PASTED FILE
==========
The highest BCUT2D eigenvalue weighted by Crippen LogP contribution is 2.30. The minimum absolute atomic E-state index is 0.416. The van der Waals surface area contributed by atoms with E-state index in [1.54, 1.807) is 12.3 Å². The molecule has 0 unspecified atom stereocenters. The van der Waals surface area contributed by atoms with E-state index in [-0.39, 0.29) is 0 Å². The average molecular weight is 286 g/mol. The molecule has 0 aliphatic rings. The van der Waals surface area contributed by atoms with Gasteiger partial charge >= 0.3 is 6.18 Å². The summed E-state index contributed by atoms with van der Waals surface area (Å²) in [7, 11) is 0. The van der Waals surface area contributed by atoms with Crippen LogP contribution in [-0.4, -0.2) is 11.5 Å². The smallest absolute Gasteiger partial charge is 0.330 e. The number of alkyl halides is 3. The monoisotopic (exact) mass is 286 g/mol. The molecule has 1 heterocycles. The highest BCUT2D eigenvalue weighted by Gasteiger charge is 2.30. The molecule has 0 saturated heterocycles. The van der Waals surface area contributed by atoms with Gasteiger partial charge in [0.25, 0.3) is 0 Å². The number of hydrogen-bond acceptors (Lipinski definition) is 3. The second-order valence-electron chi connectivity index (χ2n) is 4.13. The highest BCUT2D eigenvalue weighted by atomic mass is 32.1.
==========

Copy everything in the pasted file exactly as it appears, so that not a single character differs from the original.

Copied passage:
The highest BCUT2D eigenvalue weighted by Crippen LogP contribution is 2.30. The minimum absolute atomic E-state index is 0.416. The van der Waals surface area contributed by atoms with E-state index in [1.54, 1.807) is 12.3 Å². The molecule has 0 unspecified atom stereocenters. The van der Waals surface area contributed by atoms with E-state index in [-0.39, 0.29) is 0 Å². The average molecular weight is 286 g/mol. The molecule has 0 aliphatic rings. The van der Waals surface area contributed by atoms with Gasteiger partial charge >= 0.3 is 6.18 Å². The summed E-state index contributed by atoms with van der Waals surface area (Å²) in [7, 11) is 0. The van der Waals surface area contributed by atoms with Crippen LogP contribution in [-0.4, -0.2) is 11.5 Å². The smallest absolute Gasteiger partial charge is 0.330 e. The number of alkyl halides is 3. The monoisotopic (exact) mass is 286 g/mol. The molecule has 1 heterocycles. The highest BCUT2D eigenvalue weighted by Gasteiger charge is 2.30. The molecule has 0 saturated heterocycles. The van der Waals surface area contributed by atoms with Gasteiger partial charge in [0.25, 0.3) is 0 Å². The number of hydrogen-bond acceptors (Lipinski definition) is 3. The second-order valence-electron chi connectivity index (χ2n) is 4.13. The highest BCUT2D eigenvalue weighted by atomic mass is 32.1.